Pollution concerns aired
IRON NUGGET PLANT: Environmental concerns arise during
an informational meeting about the proposed Erie Nugget
project on the Iron Range.
By Lee Bloomquist
Duluth News Tribune
Published May. 26, 2005
HOYT LAKES - Charles Lippert and the Mille Lacs Band of
Ojibwe are concerned about the effect that an iron nugget
plant in Northeastern Minnesota would have on wildlife.
Leon Anderson says building the $130 million plant is
Divergent opinions on construction of the world's first
commercial iron nugget plant began to take shape like
a nugget under heat Wednesday night at Hoyt Lakes arena
during a Minnesota Pollution Control Agency informational
meeting. The Erie Nugget plant would be the first of its
kind in the world, turning Northshore Mining Co. taconite
concentrate into nuggets containing 96 percent to 98 percent
Construction would kick-start a new Minnesota industry
and develop another market for taconite concentrate produced
at Iron Range iron ore mines.
But several who spoke Wednesday night said the plant
-- and several other proposed projects in Northeastern
Minnesota -- could have long-term environmental impact.
They also criticized the Legislature for approving a bypass
of normal environmental reviews for the nugget project.
"We're here to protect the people we love,"
said Clyde Hanson of Lutsen, a Sierra Club member. "We
should all be disappointed in the Legislature -- what
we're getting is a railroad job to get this done fast."
St. Louis County Commissioner Mike Forsman of Ely, who's
a Steelworker, challenged Hanson.
"Because of the way this facility is going to work,
I would challenge you that our lakes, our mines and our
streams are cleaner than Edina," Forsman said.
Mercury emissions appeared to be a primary concern of
some who spoke Wednesday night.
An air permit for the plant would limit mercury air emissions
to 75 pounds per year with a goal of cutting that in half,
MPCA engineer Richard Cordes said.
The former LTV Steel Mining Co. taconite plant that operated
on the same site emitted 82 pounds of mercury per year,
said Ann Foss, MPCA major facilities section manager.
Three technologies aimed at reducing mercury air emissions
are being studied by officials at Mesabi Nugget, the company
proposing the project.
Two filters being patented would keep mercury water emission
levels at or below a Great Lakes Initiative federal standard
of 1.3 nanograms of mercury per liter, Mesabi Nugget officials
said. A mine pit into which the plant would discharge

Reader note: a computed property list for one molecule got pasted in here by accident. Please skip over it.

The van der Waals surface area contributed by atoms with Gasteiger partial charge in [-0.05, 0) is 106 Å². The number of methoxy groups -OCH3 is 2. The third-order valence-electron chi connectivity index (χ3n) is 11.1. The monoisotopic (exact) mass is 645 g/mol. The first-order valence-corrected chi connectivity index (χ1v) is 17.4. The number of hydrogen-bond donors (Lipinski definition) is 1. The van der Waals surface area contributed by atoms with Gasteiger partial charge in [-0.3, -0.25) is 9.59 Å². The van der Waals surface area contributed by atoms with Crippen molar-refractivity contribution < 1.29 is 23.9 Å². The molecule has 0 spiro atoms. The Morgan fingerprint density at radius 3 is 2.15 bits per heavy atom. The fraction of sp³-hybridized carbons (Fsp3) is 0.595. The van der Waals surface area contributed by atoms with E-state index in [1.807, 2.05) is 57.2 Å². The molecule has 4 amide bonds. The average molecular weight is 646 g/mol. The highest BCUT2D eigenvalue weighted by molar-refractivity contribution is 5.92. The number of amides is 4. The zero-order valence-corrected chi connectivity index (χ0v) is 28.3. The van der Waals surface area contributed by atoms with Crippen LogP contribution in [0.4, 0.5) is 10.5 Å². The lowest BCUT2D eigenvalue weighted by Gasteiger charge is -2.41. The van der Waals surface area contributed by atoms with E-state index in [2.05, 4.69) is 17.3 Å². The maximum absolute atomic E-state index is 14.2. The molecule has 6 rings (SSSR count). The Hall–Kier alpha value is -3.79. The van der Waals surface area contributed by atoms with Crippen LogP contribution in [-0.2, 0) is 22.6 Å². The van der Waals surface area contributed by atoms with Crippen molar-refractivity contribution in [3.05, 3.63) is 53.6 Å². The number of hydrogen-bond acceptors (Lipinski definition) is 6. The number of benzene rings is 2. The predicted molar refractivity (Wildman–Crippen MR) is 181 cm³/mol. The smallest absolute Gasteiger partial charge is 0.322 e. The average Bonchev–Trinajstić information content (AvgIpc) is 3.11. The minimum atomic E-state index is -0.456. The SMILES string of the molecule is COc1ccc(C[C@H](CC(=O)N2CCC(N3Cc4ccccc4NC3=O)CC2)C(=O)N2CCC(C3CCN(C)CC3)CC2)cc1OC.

and downstream to the St. Louis River -- has a level
of 1.2 nanograms per liter, MPCA officials said. Rainwater
in the area contains about 10 to 12 nanograms of mercury
per liter, they said.
However, Lippert, representing his Ojibwe community,
said mercury and particulate emissions could affect fishing
and hunting for other tribes, such as Fond du Lac, Boise
Forte and Grand Portage.
Because of the nuggets' high iron content, they would
sell for far more than the iron ore pellets produced at
the area's six taconite plants. Electric arc minimills
would use the nuggets to help produce steel.
Anderson, who worked at a Mesabi Nugget pilot plant in
Silver Bay, said producing the nuggets would help reduce
"If you want to take taconite, heat it up, ship
it down the Great Lakes and then heat it again to make
steel, what do you have then?" Anderson said. "With
this, you only have to heat it once."
If permitted, Mesabi Nugget officials hope to have the
plant operational by early 2007.
The natural gas-fired plant would be built at the former
LTV Steel Mining Co. site, now called Cliffs-Erie, would
be built on 6,000 acres and include six buildings. About
400 to 500 construction workers would be required to build
the plant over about 12 months. About 100 permanent workers,
50 at Mesabi Nugget and 50 at Northshore Mining Co., would
be hired to operate and produce concentrate for the plant.
Mesabi Nugget employees would earn about $60,000 a year.
The project would normally be subject to an environmental
review, but with Indiana also vying for the plant, the
Legislature exempted Mesabi Nugget from the normal permitting
The plant would be required to use "best available
control technology" for air emissions, complete an
environmental risk assessment, and assure the MPCA of
the lowest possible mercury emissions.
The mercury filters being patented would filter the plant's
"This will filter out a large amount of mercury,"
said Richard Clark, a MPCA hydrologist.